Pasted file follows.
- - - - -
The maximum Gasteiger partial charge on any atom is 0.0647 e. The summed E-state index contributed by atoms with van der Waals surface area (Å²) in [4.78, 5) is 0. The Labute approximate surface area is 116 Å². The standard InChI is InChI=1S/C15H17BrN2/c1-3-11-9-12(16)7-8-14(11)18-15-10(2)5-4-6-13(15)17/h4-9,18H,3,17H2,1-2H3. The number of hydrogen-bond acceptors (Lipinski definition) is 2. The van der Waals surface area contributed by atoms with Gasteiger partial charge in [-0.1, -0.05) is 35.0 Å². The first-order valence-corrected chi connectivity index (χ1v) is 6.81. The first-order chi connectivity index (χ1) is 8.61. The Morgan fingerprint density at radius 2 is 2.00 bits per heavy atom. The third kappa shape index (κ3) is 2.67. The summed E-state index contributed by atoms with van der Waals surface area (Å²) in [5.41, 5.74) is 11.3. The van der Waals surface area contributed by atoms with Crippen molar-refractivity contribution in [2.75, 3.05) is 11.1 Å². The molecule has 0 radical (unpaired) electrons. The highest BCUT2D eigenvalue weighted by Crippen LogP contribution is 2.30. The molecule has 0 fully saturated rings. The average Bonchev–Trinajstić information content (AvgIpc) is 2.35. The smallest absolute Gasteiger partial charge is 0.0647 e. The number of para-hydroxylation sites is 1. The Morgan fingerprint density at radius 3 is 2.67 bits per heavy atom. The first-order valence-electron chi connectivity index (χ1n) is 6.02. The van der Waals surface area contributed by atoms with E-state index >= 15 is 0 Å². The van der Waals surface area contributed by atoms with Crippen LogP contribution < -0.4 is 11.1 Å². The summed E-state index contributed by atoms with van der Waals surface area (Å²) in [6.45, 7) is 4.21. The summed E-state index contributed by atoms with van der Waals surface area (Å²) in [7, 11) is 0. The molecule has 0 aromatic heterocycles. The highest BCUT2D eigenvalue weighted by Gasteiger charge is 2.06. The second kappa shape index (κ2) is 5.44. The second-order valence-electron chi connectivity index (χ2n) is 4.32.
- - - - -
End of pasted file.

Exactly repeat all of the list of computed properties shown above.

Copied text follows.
The maximum Gasteiger partial charge on any atom is 0.0647 e. The summed E-state index contributed by atoms with van der Waals surface area (Å²) in [4.78, 5) is 0. The Labute approximate surface area is 116 Å². The standard InChI is InChI=1S/C15H17BrN2/c1-3-11-9-12(16)7-8-14(11)18-15-10(2)5-4-6-13(15)17/h4-9,18H,3,17H2,1-2H3. The number of hydrogen-bond acceptors (Lipinski definition) is 2. The van der Waals surface area contributed by atoms with Gasteiger partial charge in [-0.1, -0.05) is 35.0 Å². The first-order valence-corrected chi connectivity index (χ1v) is 6.81. The first-order chi connectivity index (χ1) is 8.61. The Morgan fingerprint density at radius 2 is 2.00 bits per heavy atom. The third kappa shape index (κ3) is 2.67. The summed E-state index contributed by atoms with van der Waals surface area (Å²) in [5.41, 5.74) is 11.3. The van der Waals surface area contributed by atoms with Crippen molar-refractivity contribution in [2.75, 3.05) is 11.1 Å². The molecule has 0 radical (unpaired) electrons. The highest BCUT2D eigenvalue weighted by Crippen LogP contribution is 2.30. The molecule has 0 fully saturated rings. The average Bonchev–Trinajstić information content (AvgIpc) is 2.35. The smallest absolute Gasteiger partial charge is 0.0647 e. The number of para-hydroxylation sites is 1. The Morgan fingerprint density at radius 3 is 2.67 bits per heavy atom. The first-order valence-electron chi connectivity index (χ1n) is 6.02. The van der Waals surface area contributed by atoms with E-state index >= 15 is 0 Å². The van der Waals surface area contributed by atoms with Crippen LogP contribution < -0.4 is 11.1 Å². The summed E-state index contributed by atoms with van der Waals surface area (Å²) in [6.45, 7) is 4.21. The summed E-state index contributed by atoms with van der Waals surface area (Å²) in [7, 11) is 0. The molecule has 0 aromatic heterocycles. The highest BCUT2D eigenvalue weighted by Gasteiger charge is 2.06. The second kappa shape index (κ2) is 5.44. The second-order valence-electron chi connectivity index (χ2n) is 4.32.